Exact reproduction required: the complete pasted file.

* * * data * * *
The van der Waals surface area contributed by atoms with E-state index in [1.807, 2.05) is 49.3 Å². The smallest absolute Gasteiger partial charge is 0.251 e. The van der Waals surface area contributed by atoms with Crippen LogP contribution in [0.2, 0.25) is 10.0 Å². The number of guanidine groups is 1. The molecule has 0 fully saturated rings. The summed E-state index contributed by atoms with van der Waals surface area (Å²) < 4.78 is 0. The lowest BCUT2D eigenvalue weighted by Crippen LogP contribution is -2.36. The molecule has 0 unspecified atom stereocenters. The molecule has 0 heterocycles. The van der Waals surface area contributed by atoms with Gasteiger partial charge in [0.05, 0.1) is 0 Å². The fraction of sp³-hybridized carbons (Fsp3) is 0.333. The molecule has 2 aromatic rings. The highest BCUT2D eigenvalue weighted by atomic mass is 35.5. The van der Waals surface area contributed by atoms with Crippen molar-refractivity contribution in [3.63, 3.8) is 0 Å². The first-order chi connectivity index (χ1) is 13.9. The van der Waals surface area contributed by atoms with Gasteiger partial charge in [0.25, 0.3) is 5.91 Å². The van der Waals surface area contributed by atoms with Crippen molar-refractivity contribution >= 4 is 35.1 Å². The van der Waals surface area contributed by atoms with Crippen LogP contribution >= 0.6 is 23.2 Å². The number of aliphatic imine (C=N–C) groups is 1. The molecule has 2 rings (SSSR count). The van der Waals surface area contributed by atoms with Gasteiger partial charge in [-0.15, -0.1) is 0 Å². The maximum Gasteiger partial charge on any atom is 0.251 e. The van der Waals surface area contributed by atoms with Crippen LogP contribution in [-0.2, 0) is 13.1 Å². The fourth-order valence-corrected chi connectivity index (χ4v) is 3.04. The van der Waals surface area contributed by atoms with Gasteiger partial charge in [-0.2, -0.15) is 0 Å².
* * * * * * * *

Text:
The van der Waals surface area contributed by atoms with E-state index in [1.807, 2.05) is 49.3 Å². The smallest absolute Gasteiger partial charge is 0.251 e. The van der Waals surface area contributed by atoms with Crippen LogP contribution in [0.2, 0.25) is 10.0 Å². The number of guanidine groups is 1. The molecule has 0 fully saturated rings. The summed E-state index contributed by atoms with van der Waals surface area (Å²) < 4.78 is 0. The lowest BCUT2D eigenvalue weighted by Crippen LogP contribution is -2.36. The molecule has 0 unspecified atom stereocenters. The molecule has 0 heterocycles. The van der Waals surface area contributed by atoms with Gasteiger partial charge in [0.05, 0.1) is 0 Å². The fraction of sp³-hybridized carbons (Fsp3) is 0.333. The molecule has 2 aromatic rings. The highest BCUT2D eigenvalue weighted by atomic mass is 35.5. The van der Waals surface area contributed by atoms with Crippen molar-refractivity contribution in [3.63, 3.8) is 0 Å². The first-order chi connectivity index (χ1) is 13.9. The van der Waals surface area contributed by atoms with Gasteiger partial charge in [0.25, 0.3) is 5.91 Å². The van der Waals surface area contributed by atoms with Crippen molar-refractivity contribution >= 4 is 35.1 Å². The van der Waals surface area contributed by atoms with Crippen LogP contribution >= 0.6 is 23.2 Å². The number of aliphatic imine (C=N–C) groups is 1. The molecule has 2 rings (SSSR count). The van der Waals surface area contributed by atoms with Gasteiger partial charge in [-0.15, -0.1) is 0 Å². The maximum Gasteiger partial charge on any atom is 0.251 e. The van der Waals surface area contributed by atoms with Crippen LogP contribution in [-0.2, 0) is 13.1 Å². The fourth-order valence-corrected chi connectivity index (χ4v) is 3.04. The van der Waals surface area contributed by atoms with Gasteiger partial charge in [-0.2, -0.15) is 0 Å².